Gogol’s stories achieved their satirical tone through grotesque exaggeration, which is maintained here. The biggest appeal of this film is the cast, the makeup, the many forced perspectives, the fixation on faces and shadows, and the hyena-like laughter of its antagonists. The Overcoat looks amazing and shares more with a film you might expect to see from 1920s Germany, not Russia.

I wrote several analytical essays on “The Overcoat” in college (at least one every year, it seemed), but I’m not sure that the film contributes much to the meaning of the story. Both are effective meditations on how little holds a person’s sanity together while imagining the kind of person who thrives in the dehumanization of bureaucracy. I think I just prefer Gogol’s bleak pessimism over Trauberg and Kozintsev’s German Expressionism.

Bed and Sofa (Третья мещанская) 1927, dir. Abram Room (Kanopy)

(See Kanopy link above for better quality version)

My personal favorite film on this list is Bed and Sofa. It’s not the only must-see here, but it’s the most deserving of a profile boost. It’s the story of a love triangle between a man, his wife, and his friend, but it’s also so much more. It’s a personal story when most films were about the collective. It’s certainly political, even revolutionary, in its view of gender norms and domestic arrangements, but nothing to do with the state or party politics. It rests heavily on symbolism but is unambiguous in its view of sex.

Kolia (Nikolai Batalov) is married to Liuda (Lyudmila Semyonova), and though he’s reliable and steadily employed, he’s kind of a bore and piggish when it comes to domestic work. Enter Volodia (Vladimir Fogel), Kolia’s friend from the Civil War, who sleeps on their sofa while looking for work in Moscow. When Kolia is called away on business, Volodia and Liuda begin sleeping together. Kolia comes home, leaves when he discovers the truth, only to come crawling back to sleep on the sofa while Volodia plays husband. Liuda, meanwhile, eventually grows tired of both men, a matter which is complicated by her sudden pregnancy.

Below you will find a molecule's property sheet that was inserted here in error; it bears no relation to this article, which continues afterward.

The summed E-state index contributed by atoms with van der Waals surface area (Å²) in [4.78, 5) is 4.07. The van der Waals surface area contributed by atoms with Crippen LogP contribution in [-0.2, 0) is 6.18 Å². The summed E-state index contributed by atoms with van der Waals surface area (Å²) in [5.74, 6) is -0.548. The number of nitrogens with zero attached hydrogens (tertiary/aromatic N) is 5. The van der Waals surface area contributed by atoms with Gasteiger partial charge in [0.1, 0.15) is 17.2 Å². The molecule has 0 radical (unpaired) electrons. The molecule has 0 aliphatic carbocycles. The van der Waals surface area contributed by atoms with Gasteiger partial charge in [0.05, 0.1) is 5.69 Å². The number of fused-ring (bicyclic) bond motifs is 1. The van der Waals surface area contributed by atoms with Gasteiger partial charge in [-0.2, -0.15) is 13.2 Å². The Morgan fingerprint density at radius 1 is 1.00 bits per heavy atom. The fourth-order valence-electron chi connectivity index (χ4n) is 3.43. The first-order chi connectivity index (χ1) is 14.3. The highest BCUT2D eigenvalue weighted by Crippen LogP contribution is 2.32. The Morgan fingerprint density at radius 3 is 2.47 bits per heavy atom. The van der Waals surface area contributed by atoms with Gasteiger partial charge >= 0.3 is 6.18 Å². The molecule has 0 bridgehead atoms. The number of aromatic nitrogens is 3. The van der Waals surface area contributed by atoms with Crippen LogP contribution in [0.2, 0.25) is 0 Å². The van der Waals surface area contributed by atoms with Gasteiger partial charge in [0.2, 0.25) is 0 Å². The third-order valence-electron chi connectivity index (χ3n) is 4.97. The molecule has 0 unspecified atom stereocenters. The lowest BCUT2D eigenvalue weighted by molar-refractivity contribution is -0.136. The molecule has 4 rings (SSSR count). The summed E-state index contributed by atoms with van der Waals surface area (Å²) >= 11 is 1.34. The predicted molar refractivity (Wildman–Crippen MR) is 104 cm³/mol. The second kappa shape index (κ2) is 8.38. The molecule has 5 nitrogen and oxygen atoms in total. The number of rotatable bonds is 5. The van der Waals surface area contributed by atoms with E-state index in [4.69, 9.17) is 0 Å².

Normally I wouldn’t care about revealing the ending of a movie that’s nearly a century old, but I will leave out key details. What happens next is best experienced without knowing in advance. Suffice to say it’s an even stronger message of liberation than you might expect. There is no shame attached to the sex itself, with director Abram Room focusing on the complications that arise when people’s true desires and ambition, romantic or otherwise, don’t fit neatly with the roles they are expected to fill. The symbols are potent but practical, explicit but not graphic. Deep into their flirtation, Liuda reads Volodia’s fortune, ending with her laying his representation directly on top of hers, and the next shot is the two getting out of bed. Kolia’s projection of his own masculinity (and obliviousness) is depicted (and ridiculed) when he stands atop the Bolshoi Theatre, proud of all he has accomplished in life while standing directly under a statue’s penis.